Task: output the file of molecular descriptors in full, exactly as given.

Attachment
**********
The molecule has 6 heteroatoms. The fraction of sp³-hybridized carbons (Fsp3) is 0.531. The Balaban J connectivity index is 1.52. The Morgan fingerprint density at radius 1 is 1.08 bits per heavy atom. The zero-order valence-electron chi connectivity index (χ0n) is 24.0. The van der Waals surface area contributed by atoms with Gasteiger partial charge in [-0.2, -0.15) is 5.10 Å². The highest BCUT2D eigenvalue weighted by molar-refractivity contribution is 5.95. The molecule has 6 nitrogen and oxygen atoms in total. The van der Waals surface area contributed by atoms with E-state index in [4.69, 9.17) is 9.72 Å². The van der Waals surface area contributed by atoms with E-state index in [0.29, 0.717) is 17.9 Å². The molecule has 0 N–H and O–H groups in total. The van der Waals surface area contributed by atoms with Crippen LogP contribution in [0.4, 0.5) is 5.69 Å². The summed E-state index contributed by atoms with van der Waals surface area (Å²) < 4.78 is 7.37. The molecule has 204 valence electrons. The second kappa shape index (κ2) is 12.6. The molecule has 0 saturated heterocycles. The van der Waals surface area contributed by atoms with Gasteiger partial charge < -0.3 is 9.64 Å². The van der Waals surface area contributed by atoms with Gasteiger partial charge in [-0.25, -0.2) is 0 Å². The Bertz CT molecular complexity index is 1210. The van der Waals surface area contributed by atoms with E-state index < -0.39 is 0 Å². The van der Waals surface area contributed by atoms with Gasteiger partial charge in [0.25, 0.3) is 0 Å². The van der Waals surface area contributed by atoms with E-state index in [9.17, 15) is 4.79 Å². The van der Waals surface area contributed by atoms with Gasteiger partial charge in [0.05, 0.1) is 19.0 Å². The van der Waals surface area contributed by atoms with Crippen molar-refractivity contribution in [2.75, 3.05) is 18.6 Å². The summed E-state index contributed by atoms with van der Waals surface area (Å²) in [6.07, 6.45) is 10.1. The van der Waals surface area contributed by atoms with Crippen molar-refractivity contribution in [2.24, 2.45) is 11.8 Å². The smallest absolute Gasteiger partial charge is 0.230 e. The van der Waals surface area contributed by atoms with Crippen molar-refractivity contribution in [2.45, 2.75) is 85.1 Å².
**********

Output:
The molecule has 6 heteroatoms. The fraction of sp³-hybridized carbons (Fsp3) is 0.531. The Balaban J connectivity index is 1.52. The Morgan fingerprint density at radius 1 is 1.08 bits per heavy atom. The zero-order valence-electron chi connectivity index (χ0n) is 24.0. The van der Waals surface area contributed by atoms with Gasteiger partial charge in [-0.2, -0.15) is 5.10 Å². The highest BCUT2D eigenvalue weighted by molar-refractivity contribution is 5.95. The molecule has 6 nitrogen and oxygen atoms in total. The van der Waals surface area contributed by atoms with E-state index in [4.69, 9.17) is 9.72 Å². The van der Waals surface area contributed by atoms with E-state index in [0.29, 0.717) is 17.9 Å². The molecule has 0 N–H and O–H groups in total. The van der Waals surface area contributed by atoms with Crippen LogP contribution in [0.4, 0.5) is 5.69 Å². The summed E-state index contributed by atoms with van der Waals surface area (Å²) < 4.78 is 7.37. The molecule has 204 valence electrons. The second kappa shape index (κ2) is 12.6. The molecule has 0 saturated heterocycles. The van der Waals surface area contributed by atoms with Gasteiger partial charge < -0.3 is 9.64 Å². The van der Waals surface area contributed by atoms with Gasteiger partial charge in [-0.25, -0.2) is 0 Å². The Bertz CT molecular complexity index is 1210. The van der Waals surface area contributed by atoms with E-state index < -0.39 is 0 Å². The van der Waals surface area contributed by atoms with Gasteiger partial charge in [0.25, 0.3) is 0 Å². The van der Waals surface area contributed by atoms with E-state index in [9.17, 15) is 4.79 Å². The van der Waals surface area contributed by atoms with Gasteiger partial charge in [0.05, 0.1) is 19.0 Å². The van der Waals surface area contributed by atoms with Crippen molar-refractivity contribution in [2.75, 3.05) is 18.6 Å². The summed E-state index contributed by atoms with van der Waals surface area (Å²) in [6.07, 6.45) is 10.1. The van der Waals surface area contributed by atoms with Crippen molar-refractivity contribution in [2.24, 2.45) is 11.8 Å². The smallest absolute Gasteiger partial charge is 0.230 e. The van der Waals surface area contributed by atoms with Crippen molar-refractivity contribution in [2.45, 2.75) is 85.1 Å².